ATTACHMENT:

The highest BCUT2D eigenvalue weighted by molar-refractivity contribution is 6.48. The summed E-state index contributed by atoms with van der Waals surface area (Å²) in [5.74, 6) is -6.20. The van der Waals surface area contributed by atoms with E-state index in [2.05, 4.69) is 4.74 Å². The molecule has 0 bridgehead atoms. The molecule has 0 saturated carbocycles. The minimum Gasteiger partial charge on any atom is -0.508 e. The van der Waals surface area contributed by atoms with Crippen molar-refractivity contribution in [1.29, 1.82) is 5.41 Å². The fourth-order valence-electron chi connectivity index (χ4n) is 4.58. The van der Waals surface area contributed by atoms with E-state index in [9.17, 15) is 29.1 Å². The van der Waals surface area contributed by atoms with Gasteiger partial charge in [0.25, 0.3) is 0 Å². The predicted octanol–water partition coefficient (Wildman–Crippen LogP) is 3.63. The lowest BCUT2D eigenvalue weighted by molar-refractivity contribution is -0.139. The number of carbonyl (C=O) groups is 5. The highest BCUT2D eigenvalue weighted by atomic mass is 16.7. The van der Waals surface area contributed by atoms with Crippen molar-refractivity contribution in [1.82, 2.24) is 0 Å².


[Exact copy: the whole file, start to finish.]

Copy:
The highest BCUT2D eigenvalue weighted by molar-refractivity contribution is 6.48. The summed E-state index contributed by atoms with van der Waals surface area (Å²) in [5.74, 6) is -6.20. The van der Waals surface area contributed by atoms with E-state index in [2.05, 4.69) is 4.74 Å². The molecule has 0 bridgehead atoms. The molecule has 0 saturated carbocycles. The minimum Gasteiger partial charge on any atom is -0.508 e. The van der Waals surface area contributed by atoms with Crippen molar-refractivity contribution in [1.29, 1.82) is 5.41 Å². The fourth-order valence-electron chi connectivity index (χ4n) is 4.58. The van der Waals surface area contributed by atoms with E-state index in [9.17, 15) is 29.1 Å². The van der Waals surface area contributed by atoms with Gasteiger partial charge in [0.25, 0.3) is 0 Å². The predicted octanol–water partition coefficient (Wildman–Crippen LogP) is 3.63. The lowest BCUT2D eigenvalue weighted by molar-refractivity contribution is -0.139. The number of carbonyl (C=O) groups is 5. The highest BCUT2D eigenvalue weighted by atomic mass is 16.7. The van der Waals surface area contributed by atoms with Crippen molar-refractivity contribution in [1.82, 2.24) is 0 Å².